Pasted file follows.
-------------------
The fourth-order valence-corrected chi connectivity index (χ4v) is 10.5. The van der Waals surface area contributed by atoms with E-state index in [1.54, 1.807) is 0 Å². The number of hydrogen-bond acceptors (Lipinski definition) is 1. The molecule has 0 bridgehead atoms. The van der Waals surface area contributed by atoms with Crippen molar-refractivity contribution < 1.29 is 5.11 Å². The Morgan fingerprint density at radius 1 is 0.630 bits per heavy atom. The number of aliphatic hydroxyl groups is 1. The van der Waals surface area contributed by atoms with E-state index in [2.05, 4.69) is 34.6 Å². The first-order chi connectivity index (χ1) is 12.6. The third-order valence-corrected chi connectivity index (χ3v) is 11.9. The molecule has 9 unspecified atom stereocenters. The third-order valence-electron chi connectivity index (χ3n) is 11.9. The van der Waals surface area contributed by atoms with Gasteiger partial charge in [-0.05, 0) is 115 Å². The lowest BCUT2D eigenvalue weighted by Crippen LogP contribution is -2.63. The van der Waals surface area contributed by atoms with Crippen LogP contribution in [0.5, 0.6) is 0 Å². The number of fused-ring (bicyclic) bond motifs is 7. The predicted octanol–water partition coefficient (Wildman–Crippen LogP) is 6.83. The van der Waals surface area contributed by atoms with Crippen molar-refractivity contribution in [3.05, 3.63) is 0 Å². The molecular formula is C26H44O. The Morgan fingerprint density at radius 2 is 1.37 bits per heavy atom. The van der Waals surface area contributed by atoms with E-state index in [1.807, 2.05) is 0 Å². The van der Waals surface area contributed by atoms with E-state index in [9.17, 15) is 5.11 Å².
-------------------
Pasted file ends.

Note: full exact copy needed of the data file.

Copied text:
The fourth-order valence-corrected chi connectivity index (χ4v) is 10.5. The van der Waals surface area contributed by atoms with E-state index in [1.54, 1.807) is 0 Å². The number of hydrogen-bond acceptors (Lipinski definition) is 1. The molecule has 0 bridgehead atoms. The van der Waals surface area contributed by atoms with Crippen molar-refractivity contribution < 1.29 is 5.11 Å². The Morgan fingerprint density at radius 1 is 0.630 bits per heavy atom. The number of aliphatic hydroxyl groups is 1. The van der Waals surface area contributed by atoms with E-state index in [2.05, 4.69) is 34.6 Å². The first-order chi connectivity index (χ1) is 12.6. The third-order valence-corrected chi connectivity index (χ3v) is 11.9. The molecule has 9 unspecified atom stereocenters. The third-order valence-electron chi connectivity index (χ3n) is 11.9. The van der Waals surface area contributed by atoms with Gasteiger partial charge in [-0.05, 0) is 115 Å². The lowest BCUT2D eigenvalue weighted by Crippen LogP contribution is -2.63. The van der Waals surface area contributed by atoms with Crippen LogP contribution in [0.5, 0.6) is 0 Å². The number of fused-ring (bicyclic) bond motifs is 7. The predicted octanol–water partition coefficient (Wildman–Crippen LogP) is 6.83. The van der Waals surface area contributed by atoms with Crippen molar-refractivity contribution in [3.05, 3.63) is 0 Å². The molecular formula is C26H44O. The Morgan fingerprint density at radius 2 is 1.37 bits per heavy atom. The van der Waals surface area contributed by atoms with E-state index in [1.807, 2.05) is 0 Å². The van der Waals surface area contributed by atoms with E-state index in [9.17, 15) is 5.11 Å².